Talking to your Kids About Money Management
Do you openly talk about money to your children, parents, or friends? I do, but it’s a very recent development for us. Many families don’t. Why is that? From my experience, it’s due to one of three things: our first family taught us that it’s too personal, we are embarrassed about our financial choices or status, or we don’t feel like we have the answers and are afraid to share the wrong information with our children. Talking to your Kids About Money Management is crucial and we will share how and what to discuss below.
Does any of this ring true for you? Based on a survey conducted of over 200 of our closest friends and family, the number one reason adults don’t openly talk about money is that we were taught it’s too personal.
Some believe it’s socially taboo and inappropriate to discuss beliefs, status, and strategy since they differ so much from family-to-family. While I agree, your current salary increase is not the most appropriate topic for dinner conversation, I believe when done with some thought and planning, talking to your kids about Money Management is as important as teaching your children to brush their teeth.
Talking about money openly and honestly can help children to develop a healthy relationship with money and comfort discussing it.
Many studies have concluded that “money issues” are a leading, if not the most significant cause, for divorce in the US. If the two adults in the house are not able to talk openly and honestly about money, they will not only head down a path of marriage turmoil but will struggle to teach their children and prevent them from the same mistakes.
Being embarrassed or feeling that your spouse or child will judge you for financial missteps is the second reason adults don’t talk about money with family. After interviewing hundreds of people on the subject, I’m confident that all humans on the planet have made at least 3-5 substantial financial mistakes that they are embarrassed about.
I would encourage you to find one person you trust and agree to share one embarrassing financial error (does not have to be your biggest one). Ask them to share one with you. They will definitely have one, and you can start to see we all make mistakes and learn as we go – but maybe, your child won’t make the same one you did if you share it with them.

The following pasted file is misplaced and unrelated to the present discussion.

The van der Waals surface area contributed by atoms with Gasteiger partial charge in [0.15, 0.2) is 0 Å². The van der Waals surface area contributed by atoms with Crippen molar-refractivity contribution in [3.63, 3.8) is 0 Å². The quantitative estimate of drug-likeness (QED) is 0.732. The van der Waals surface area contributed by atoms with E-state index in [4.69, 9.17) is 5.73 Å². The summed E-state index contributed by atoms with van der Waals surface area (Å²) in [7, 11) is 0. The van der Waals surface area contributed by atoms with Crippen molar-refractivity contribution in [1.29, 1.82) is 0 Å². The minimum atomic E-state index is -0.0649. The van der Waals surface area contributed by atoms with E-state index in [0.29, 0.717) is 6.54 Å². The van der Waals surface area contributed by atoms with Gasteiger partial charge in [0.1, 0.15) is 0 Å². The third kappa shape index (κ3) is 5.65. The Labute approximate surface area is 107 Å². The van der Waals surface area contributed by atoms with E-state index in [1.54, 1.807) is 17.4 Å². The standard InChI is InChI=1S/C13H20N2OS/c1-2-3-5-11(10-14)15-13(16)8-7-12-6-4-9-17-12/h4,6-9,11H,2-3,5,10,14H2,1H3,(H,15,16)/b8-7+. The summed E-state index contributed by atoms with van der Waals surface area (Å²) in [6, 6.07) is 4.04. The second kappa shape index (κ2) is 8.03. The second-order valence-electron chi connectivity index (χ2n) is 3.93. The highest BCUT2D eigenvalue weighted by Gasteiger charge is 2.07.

The final reason adults surveyed say they don’t talk to their children about money is they either feel it’s not age-appropriate or that their child will ask a questions they do not know the answer to. This excuse follows the ashamed reason, but I think it is more closely linked than many want to admit. Children do not expect their parents to answer everything, but they do hope that you teach them how to find the answer. If your child asks a question that you don’t know, respond with “that’s a fantastic question, let’s go look it up.”
For the record, no finance topic is “too adult” for a child to hear.
The child will omit the information they do not understand and retain the information they can (like they do when watching a Pixar movie with an adult joke in it). Talking to your Kids About Money Management is crucial and well within their capacity, however slight.
I firmly believe that our children have a great chance at a prosperous and peaceful financial future. However, only we have the power to make it happen. We must discuss our victories and failures with finances. Take it slow. Talk to your best friend about it first. Or, if you prefer, call us and talk to us about your most significant financial shame – I promise we won’t judge you. Practice a little. Then go for it. You have nothing to lose, and your child has everything to gain.
Here are a few suggestions in guidelines for your discussion:
- Your current salary does not need to be discussed. You can talk about past ones and how you got a raise.
- The total amount of debt you have. You can talk about ways you got into debt and things your wish you could change.
- The amount of money in your bank/savings accounts. But you can also discuss smart saving strategies to ensure you have enough money for retirement, college, fun, and day-to-day life.